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The International Writers Magazine: India
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The Serai Kabini
Marianne de Nazareth
If you are a bird watcher and a wildlife enthusiast, look no further! The Serai Kabini is a cut above the rest for a weekend spent watching your feathered and furry friends. An eight acre piece of prime property along the banks of the Kabini backwaters, The Serai Kabini is just a quick, comfortable five hour drive from Bangalore, in South India.


A pair of sparrows zipped in and out of the lobby as we sipped our welcome tender coconut drink, on arrival. The thatched roofs of the buildings make perfect nesting areas for these little birds who seem to have dissapeared in Bangalore city. All sorts of theories from pollution to the change of building style, cell phone towers and manicured pesticide maintained gardens being attributed to the reasons for their loss. Obviously they were happy, chirruping away at the Kabini Serai in its welcoming, unpolluted air. 

As we walked towards our cottage red vented Bulbuls cheekily called out from the Singapore Cherry trees and a clump of golden bamboo had a pair of Turtle Doves cooing in the afternoon sunshine. The gardens at the Serai, Kabini are natural and filled with indegenious trees, except for the heavily flowering Brazilian Tabibuea Argentea beauty. The 20 cottages are aesthetically furnished with all the modcons but thankfully no TV. Large French windows open out towards the water and we mentally decided to snooze in the large hammock just outside once we had done with lunch. For those fussy about snow white linen, the Serai Kabini have sweet smelling sheets and duvets and a bunch of fluffy towels for the most pernickety guest, besides really snazzy showering areas.

We headed towards Flames the restaurant which had a lavish buffet laid out for lunch. Besides the large salad bar there are loaded veg and the non-veg tables! We tucked into shredded Lamb in hot bean sauce, cruchy water chestnuts in Three treasure vegetable in Hoisin sauce, and a saucily named Naked Fish had us all shovel a slice onto our plates and hotly discuss the name.
“ I enjoy continental cooking,” revealed Antony Samy the chef incharge of the kitchens. But everything including his traditional Avials, string hoppers, vadas and dosas had us throwing diets to the winds. His desserts of Blueberry tortes, lemon souffles, along with glulab jamuns and pineapple tarts had us showing off our native Indian sweet tooths as well with giant helpings!

ele The Boat Safari was my first and most definitely a ‘must do’ for anyone going to The Serai, Kabini. As naturalist Sugonto explained, “ all the watering holes in the jungle have dried up so the animals come out here, so you never know what you might get lucky and see.” We saw a whole group of wild boar and elephants besides large groups of deer. A jackal skulked in the bushes and a peacock and peahens scratched on the banks for food. On the back waters we were lucky to see snakebirds, cormorants and egrets really up close, as they were perched on submerged tree trunks. One sad sight was an egret which had died, asphixiated by the remains of the nylon fishing net of a fisherman, on one of the trees.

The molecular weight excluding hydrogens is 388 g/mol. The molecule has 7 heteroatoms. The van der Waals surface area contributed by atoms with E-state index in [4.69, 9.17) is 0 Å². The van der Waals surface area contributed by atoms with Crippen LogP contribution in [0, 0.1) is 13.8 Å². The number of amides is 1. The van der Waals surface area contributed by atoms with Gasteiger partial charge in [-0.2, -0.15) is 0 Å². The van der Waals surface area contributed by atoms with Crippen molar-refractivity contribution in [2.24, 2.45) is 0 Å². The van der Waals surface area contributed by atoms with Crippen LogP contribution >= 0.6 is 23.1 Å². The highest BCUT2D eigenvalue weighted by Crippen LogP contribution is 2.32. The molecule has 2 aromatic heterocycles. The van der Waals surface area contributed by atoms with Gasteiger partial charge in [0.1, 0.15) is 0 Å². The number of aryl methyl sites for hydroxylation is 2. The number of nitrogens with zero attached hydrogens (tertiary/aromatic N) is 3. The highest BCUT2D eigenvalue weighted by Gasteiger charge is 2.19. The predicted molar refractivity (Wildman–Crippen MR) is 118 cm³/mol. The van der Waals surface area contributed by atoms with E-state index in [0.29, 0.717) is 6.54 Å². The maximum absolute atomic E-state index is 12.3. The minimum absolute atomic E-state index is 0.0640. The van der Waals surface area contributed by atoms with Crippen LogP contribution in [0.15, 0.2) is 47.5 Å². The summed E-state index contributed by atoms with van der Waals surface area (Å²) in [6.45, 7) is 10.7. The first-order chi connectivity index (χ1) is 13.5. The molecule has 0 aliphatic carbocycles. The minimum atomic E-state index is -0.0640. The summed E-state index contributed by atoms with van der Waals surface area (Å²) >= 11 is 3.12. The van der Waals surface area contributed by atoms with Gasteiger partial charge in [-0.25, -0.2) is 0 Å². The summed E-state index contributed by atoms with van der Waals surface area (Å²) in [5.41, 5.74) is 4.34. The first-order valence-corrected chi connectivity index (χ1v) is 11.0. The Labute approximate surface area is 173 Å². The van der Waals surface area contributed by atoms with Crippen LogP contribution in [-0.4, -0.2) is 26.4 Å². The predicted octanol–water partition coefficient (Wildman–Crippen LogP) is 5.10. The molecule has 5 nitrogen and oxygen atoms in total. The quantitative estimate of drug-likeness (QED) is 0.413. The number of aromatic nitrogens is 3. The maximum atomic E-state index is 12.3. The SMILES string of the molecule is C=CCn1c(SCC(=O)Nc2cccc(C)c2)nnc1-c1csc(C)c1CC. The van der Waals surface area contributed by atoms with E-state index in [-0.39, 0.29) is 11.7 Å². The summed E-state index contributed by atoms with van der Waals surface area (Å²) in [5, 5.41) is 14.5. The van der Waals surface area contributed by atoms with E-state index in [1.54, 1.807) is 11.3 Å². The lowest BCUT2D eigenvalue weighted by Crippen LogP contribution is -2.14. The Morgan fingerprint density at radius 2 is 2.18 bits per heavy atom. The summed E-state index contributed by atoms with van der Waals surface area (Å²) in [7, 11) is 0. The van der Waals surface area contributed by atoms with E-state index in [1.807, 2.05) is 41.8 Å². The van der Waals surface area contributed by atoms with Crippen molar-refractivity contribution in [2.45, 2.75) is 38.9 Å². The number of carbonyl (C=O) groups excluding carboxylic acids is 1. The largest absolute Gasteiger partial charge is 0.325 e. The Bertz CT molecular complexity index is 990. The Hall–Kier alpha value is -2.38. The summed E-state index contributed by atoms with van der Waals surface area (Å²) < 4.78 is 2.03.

In the evening a bonfire was lit and guests sat around sipping drinks and snacking on masala peanuts. Stars twinkling in the inky black night skies, the breeze blowing off the surface of the Kabini and the mournful call of the Lapwing or ‘Did- you–do-it’ made for a pleasurable evening.

A regular jungle safari is exciting because one never knows what could be spotted at any given time. “We have seen a tiger on one of our recent trips,” revealed Ashwin Pinto, the GM of the property. So off we sped with hopes held high of a rare tiger sighting! Almost immediately we came upon a herd of Bison in a drying watering hole with a lone male elephant. The Bison climbed out of the hole and dissapeared into the dry jungles, with the dry fallen leaves crackling underfoot. Bird lovers can spot a large variety of Jungle fowl, Drongos, Babblers, Kingfishers, Wood peckers, the gorgeous blue Indian Roller besides the magnificent peacock perched high in the branches. Instead of a tiger we were lucky to spot a spotted Leopard loping across the road behind our jeep, besides large herds of spotted deer.

The Cloud 9 spa, caters to the luxury lover who enjoys a massage guarateed to send them to Cloud nine. Shakuntala the masseuse’s magical fingers worked out the kinks in my spine, with the hour long Flame of the Forest massage. The aromatic oils leave you feeling fresh and reinvigorated ready to get back to the city and take on the world yet again. The oils are not cloying and difficult to remove, which is a relief especially for those who are not partial to reeking of heavy based coconut oils. Check out the list of massages they have and choose your preference. Then climb into your hammock outside your room and switch off the world with ease!

The Kabini Serai is part of the Coffee Day resorts and Café Coffee Day, so is handled at a professional level, with no room for discomfort. For bookings contact:
 Coffee Day Hotels & Resorts Pvt. Ltd, Coffee Day Square, Vittal Mallya Road, Bangalore – 560001, India. Ph: +91 80 40012345, 40012259. Website: 
© Marianne de Nazareth  April 2011  

Former Asst. Editor The Deccan Herald
Freelance Journalist
Adjunct faculty St. Joseph's College & COMMITS
 email: mde.nazareth(at)         

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